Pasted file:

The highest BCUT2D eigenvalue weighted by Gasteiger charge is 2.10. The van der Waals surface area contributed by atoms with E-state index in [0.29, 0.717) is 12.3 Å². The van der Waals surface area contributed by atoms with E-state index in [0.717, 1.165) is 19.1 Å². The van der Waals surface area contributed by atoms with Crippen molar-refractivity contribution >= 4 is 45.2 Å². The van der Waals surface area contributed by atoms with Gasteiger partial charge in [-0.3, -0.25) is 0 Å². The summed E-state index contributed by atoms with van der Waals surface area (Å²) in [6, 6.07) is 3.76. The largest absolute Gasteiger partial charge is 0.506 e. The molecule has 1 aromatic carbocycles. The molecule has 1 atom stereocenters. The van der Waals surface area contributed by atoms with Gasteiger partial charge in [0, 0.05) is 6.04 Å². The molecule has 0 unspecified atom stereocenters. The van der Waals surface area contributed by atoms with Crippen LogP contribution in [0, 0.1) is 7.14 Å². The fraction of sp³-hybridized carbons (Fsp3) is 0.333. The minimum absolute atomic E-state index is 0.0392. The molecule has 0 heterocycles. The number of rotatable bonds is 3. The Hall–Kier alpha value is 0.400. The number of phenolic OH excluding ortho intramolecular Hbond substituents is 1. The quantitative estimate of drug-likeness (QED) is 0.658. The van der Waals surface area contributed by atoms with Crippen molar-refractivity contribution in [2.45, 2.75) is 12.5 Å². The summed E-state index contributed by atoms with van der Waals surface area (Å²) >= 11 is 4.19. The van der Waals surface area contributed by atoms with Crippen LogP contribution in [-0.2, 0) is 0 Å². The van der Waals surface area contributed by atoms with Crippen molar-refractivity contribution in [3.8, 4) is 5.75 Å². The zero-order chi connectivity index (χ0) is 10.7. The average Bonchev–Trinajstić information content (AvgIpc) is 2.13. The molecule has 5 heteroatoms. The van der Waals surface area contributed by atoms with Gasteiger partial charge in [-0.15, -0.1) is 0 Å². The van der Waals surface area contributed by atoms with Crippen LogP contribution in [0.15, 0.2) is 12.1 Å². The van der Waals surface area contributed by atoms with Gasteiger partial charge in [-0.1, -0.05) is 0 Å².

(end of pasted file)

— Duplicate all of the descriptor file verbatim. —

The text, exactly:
The highest BCUT2D eigenvalue weighted by Gasteiger charge is 2.10. The van der Waals surface area contributed by atoms with E-state index in [0.29, 0.717) is 12.3 Å². The van der Waals surface area contributed by atoms with E-state index in [0.717, 1.165) is 19.1 Å². The van der Waals surface area contributed by atoms with Crippen molar-refractivity contribution >= 4 is 45.2 Å². The van der Waals surface area contributed by atoms with Gasteiger partial charge in [-0.3, -0.25) is 0 Å². The summed E-state index contributed by atoms with van der Waals surface area (Å²) in [6, 6.07) is 3.76. The largest absolute Gasteiger partial charge is 0.506 e. The molecule has 1 aromatic carbocycles. The molecule has 1 atom stereocenters. The van der Waals surface area contributed by atoms with Gasteiger partial charge in [0, 0.05) is 6.04 Å². The molecule has 0 unspecified atom stereocenters. The van der Waals surface area contributed by atoms with Crippen LogP contribution in [0, 0.1) is 7.14 Å². The fraction of sp³-hybridized carbons (Fsp3) is 0.333. The minimum absolute atomic E-state index is 0.0392. The molecule has 0 heterocycles. The number of rotatable bonds is 3. The Hall–Kier alpha value is 0.400. The number of phenolic OH excluding ortho intramolecular Hbond substituents is 1. The quantitative estimate of drug-likeness (QED) is 0.658. The van der Waals surface area contributed by atoms with Crippen molar-refractivity contribution in [2.45, 2.75) is 12.5 Å². The summed E-state index contributed by atoms with van der Waals surface area (Å²) >= 11 is 4.19. The van der Waals surface area contributed by atoms with Crippen LogP contribution in [-0.2, 0) is 0 Å². The van der Waals surface area contributed by atoms with Crippen molar-refractivity contribution in [3.8, 4) is 5.75 Å². The zero-order chi connectivity index (χ0) is 10.7. The average Bonchev–Trinajstić information content (AvgIpc) is 2.13. The molecule has 5 heteroatoms. The van der Waals surface area contributed by atoms with Gasteiger partial charge in [-0.15, -0.1) is 0 Å². The van der Waals surface area contributed by atoms with Crippen LogP contribution in [0.15, 0.2) is 12.1 Å². The van der Waals surface area contributed by atoms with Gasteiger partial charge in [-0.1, -0.05) is 0 Å².